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COVID-19: Why some patients go into hiding after testing positive – Minister

 

Majority of patients who go into hiding after testing positive for COVID-19 are asymptomatic, the Minister of Health, Osagie Ehanire, has said.

 

Mr Ehanire while speaking at the daily Presidential Task Force (PTF) on COVID-19 briefing on Thursday said about 80 per cent of those who have COVID-19 would have no symptoms.

 

He said it is quite tasking convincing asymptomatic patients of their positive results.

 

“It has been said that 80 per cent of those who have COVID-19 would have no symptoms,” he said. “And those who have no symptoms will not believe you that they are positive because they look at the TV and see people collapsing, they see intensive care, and there is nothing wrong with them.

 

”Again, you also have the issue of people who test and they are positive but they have no symptoms. They think you are going to look for them, they run and go into hiding or they disappear,” he said.

 

Trend

 

Several reports from across the country reveal how positive COVID-19 patients avoid being treated at the designated isolation centres and some break out from the centres after being admitted.

 

On April 4, six COVID-19 patients reportedly escaped from the dormitory of the Unity School, Ejigbo, where they were being treated.

 

Similarly, on April 27 three persons who tested positive of COVID-19 in Kano State allegedly ran away.

 

The Lagos State commissioner for health, Akin Abayomi also said many of the patients who had tested positive for COVID-19 are not at the isolation centres “because they are on the run.”

Some experts had said these actions may be attributed to the stigmatisation of COVID-19 patients in the country.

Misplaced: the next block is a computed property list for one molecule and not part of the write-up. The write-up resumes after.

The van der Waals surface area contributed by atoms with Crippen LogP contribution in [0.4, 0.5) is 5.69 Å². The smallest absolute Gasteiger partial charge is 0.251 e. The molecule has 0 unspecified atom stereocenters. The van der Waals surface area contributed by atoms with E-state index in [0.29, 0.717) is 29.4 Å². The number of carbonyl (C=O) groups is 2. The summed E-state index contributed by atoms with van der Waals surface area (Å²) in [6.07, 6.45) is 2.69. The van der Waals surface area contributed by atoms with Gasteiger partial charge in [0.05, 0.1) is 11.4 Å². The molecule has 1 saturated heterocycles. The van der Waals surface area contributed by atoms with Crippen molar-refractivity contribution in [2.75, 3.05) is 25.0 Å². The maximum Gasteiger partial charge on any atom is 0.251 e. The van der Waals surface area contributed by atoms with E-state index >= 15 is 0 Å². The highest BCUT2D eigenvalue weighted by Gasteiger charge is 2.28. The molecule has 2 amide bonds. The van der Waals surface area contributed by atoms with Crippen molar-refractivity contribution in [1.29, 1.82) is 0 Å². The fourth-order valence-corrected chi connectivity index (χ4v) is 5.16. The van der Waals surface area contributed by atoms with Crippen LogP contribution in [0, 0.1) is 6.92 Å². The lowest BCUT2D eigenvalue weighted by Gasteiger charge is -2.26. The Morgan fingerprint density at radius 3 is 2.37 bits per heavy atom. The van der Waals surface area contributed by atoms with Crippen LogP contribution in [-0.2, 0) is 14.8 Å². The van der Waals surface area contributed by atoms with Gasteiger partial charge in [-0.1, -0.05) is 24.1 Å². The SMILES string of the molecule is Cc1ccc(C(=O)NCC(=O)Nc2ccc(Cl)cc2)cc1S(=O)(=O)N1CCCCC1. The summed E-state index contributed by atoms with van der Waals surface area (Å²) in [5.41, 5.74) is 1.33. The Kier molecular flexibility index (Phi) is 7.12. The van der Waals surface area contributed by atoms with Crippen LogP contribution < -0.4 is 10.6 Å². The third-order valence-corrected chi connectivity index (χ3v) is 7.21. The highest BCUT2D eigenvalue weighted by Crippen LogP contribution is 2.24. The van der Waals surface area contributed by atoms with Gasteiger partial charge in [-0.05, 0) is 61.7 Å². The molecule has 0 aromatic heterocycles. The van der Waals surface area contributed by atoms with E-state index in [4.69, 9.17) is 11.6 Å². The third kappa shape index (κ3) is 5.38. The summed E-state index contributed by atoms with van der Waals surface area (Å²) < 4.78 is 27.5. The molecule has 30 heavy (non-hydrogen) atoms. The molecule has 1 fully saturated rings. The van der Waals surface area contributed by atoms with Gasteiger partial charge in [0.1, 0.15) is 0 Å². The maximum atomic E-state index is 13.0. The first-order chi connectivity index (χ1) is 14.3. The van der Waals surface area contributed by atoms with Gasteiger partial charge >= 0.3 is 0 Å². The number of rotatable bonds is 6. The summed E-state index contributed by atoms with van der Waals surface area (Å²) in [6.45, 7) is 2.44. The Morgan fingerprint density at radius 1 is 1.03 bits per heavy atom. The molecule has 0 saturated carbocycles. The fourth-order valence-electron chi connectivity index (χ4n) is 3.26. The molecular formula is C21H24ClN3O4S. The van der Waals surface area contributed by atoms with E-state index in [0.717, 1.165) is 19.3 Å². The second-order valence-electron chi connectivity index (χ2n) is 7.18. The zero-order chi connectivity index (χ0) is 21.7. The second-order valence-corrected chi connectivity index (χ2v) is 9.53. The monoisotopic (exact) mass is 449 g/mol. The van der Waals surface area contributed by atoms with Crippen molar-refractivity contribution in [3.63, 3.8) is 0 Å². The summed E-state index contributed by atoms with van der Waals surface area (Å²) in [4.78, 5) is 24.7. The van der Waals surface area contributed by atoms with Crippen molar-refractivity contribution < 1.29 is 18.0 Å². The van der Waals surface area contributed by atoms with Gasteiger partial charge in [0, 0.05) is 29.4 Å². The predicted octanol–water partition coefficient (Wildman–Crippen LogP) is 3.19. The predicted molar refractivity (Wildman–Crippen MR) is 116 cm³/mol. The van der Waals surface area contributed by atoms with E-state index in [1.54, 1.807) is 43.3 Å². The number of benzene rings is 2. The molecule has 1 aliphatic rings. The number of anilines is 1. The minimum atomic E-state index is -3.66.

Stigmatisation

 

John Oghenehero, a medical officer and general practitioner, told PREMIUM TIMES that the fear of stigmatisation and the fear of the unknown are part of the reasons people do not want be admitted into the isolation centres.

 

“A lot of people still do not understand how the virus is managed hence they don’t want to be stigmatised,” he said. “It is common knowledge that there is currently no cure or vaccine. So people tend to be afraid or have the feeling that nothing can be done for them in these isolation centers realistically. So they may feel there is no need to go to the hospital.”

 

Contact tracing

 

Meanwhile, at the briefing, the chairman of the Task Force, Boss Mustapha, expressed worry over the refusal of some Nigerians to help with contact tracing.

He said incessant contact tracing will help slow down the spread of the virus.

 

”We have received reports about citizens refusing to help with contact tracing as well as going into isolation after testing positive,” he said. “It is in the interest of everybody that contacts are traced so as to slow down the spread.”

 

He noted that some fatalities recorded from the virus are due to changes in the condition of patients while staying outside the isolation facilities.

 

”It is also in our interest to go into isolation facilities for close monitoring. A number of fatalities have been recorded due to the change in the condition of patients while staying outside the isolation facilities.

 

”Our appeal is that if agents of the state get in touch with you regarding testing, contact tracing activities, please cooperate,” he said.


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